verb (used with object), con·caved, con·cav·ing.
- concanavalin a,
- concato's disease,
- concave lens,
- concavo-concave lens
Origin of concave
Examples from the Web for concave
Shell flat, funnel-shaped, nearly discoidal, with concave outlines.
When a radial face or surface is convex, it is said to be rounding or round, and when it is concave it is said to be hollow.Modern Machine-Shop Practice, Volumes I and II|Joshua Rose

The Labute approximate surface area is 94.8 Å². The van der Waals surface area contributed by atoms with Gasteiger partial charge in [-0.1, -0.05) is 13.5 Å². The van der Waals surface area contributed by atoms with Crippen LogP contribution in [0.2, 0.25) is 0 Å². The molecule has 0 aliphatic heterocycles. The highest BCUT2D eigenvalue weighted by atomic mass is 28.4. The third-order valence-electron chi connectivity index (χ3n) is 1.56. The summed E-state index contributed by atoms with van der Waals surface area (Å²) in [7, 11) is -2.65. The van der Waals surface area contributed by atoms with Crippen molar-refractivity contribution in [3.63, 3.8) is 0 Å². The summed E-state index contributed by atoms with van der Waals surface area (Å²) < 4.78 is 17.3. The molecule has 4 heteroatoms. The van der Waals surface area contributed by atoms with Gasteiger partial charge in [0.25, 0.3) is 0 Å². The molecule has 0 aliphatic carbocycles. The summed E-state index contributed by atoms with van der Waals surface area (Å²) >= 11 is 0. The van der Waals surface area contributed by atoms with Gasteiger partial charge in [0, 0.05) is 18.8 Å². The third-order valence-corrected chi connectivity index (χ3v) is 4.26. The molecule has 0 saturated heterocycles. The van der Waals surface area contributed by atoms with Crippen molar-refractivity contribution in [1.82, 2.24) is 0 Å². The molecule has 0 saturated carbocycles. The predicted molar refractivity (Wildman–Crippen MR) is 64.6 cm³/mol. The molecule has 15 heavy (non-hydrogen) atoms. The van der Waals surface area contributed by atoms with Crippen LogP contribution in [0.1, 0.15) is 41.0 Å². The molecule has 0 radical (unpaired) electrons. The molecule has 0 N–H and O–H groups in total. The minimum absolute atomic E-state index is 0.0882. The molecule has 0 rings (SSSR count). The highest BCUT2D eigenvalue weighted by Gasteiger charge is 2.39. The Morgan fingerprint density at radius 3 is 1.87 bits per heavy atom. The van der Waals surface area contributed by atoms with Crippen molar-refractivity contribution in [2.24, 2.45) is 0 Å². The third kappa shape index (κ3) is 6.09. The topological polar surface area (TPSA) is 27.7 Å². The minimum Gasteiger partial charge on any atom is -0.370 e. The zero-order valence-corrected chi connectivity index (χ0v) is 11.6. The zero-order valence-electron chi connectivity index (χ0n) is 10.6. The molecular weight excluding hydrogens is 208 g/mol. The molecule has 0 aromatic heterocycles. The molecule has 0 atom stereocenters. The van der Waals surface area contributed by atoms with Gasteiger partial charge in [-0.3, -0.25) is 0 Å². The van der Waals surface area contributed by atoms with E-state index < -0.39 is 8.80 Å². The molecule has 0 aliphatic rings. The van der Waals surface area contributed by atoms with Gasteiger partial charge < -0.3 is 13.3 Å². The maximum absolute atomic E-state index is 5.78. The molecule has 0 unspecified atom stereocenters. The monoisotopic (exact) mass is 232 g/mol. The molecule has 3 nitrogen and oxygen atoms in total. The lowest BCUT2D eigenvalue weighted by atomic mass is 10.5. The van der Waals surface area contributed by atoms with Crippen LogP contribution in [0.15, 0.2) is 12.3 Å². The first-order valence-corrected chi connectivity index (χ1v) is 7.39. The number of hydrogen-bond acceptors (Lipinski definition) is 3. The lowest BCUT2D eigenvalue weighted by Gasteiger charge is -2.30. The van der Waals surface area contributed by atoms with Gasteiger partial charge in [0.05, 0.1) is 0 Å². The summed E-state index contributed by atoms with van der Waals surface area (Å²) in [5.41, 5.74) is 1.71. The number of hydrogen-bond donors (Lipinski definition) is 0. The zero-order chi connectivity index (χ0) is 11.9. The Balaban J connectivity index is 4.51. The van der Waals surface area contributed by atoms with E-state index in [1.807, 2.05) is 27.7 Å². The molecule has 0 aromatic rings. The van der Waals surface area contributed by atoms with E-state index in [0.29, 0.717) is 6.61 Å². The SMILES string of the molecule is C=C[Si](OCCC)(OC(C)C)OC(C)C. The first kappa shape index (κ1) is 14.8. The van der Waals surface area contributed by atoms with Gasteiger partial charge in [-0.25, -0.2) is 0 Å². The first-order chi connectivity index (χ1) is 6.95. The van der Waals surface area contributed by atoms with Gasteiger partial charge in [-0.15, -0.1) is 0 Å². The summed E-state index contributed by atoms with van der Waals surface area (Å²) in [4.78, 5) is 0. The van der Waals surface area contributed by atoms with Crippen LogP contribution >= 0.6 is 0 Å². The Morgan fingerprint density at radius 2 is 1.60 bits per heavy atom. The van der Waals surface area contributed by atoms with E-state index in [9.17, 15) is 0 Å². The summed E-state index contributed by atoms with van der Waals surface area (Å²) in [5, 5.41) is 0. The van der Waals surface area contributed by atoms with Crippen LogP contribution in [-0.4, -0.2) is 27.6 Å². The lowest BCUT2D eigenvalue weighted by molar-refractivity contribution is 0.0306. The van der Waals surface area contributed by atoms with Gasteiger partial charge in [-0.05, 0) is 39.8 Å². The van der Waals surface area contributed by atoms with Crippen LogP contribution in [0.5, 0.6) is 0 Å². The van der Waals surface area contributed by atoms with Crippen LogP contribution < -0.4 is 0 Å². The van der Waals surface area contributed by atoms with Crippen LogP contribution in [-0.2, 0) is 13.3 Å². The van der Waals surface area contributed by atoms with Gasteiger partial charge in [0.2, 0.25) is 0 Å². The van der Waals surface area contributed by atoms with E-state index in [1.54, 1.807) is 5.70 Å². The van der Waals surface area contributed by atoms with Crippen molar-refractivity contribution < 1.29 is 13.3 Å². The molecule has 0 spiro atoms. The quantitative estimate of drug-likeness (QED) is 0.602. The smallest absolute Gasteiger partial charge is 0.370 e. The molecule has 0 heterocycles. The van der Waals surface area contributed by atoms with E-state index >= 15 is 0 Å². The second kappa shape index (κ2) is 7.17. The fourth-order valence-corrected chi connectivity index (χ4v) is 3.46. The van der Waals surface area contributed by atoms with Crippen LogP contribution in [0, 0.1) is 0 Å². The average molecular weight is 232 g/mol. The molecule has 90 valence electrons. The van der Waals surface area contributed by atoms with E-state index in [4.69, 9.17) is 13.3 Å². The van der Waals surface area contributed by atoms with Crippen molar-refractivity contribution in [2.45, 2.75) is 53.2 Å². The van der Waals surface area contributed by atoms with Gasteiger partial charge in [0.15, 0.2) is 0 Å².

Lanceolate and concave on one side at the base, and on the other at the apex.An Introduction to Entomology: Vol. IV (of 4)|William Kirby
Or, thirdly, straight in the upper part, and concave in the under.A Treatise on Painting|Leonardo Da Vinci
This ornament, when found, lay on the breast-bone of a skeleton, with the concave or ornamented side uppermost.Art in Shell of the Ancient Americans|William H. Holmes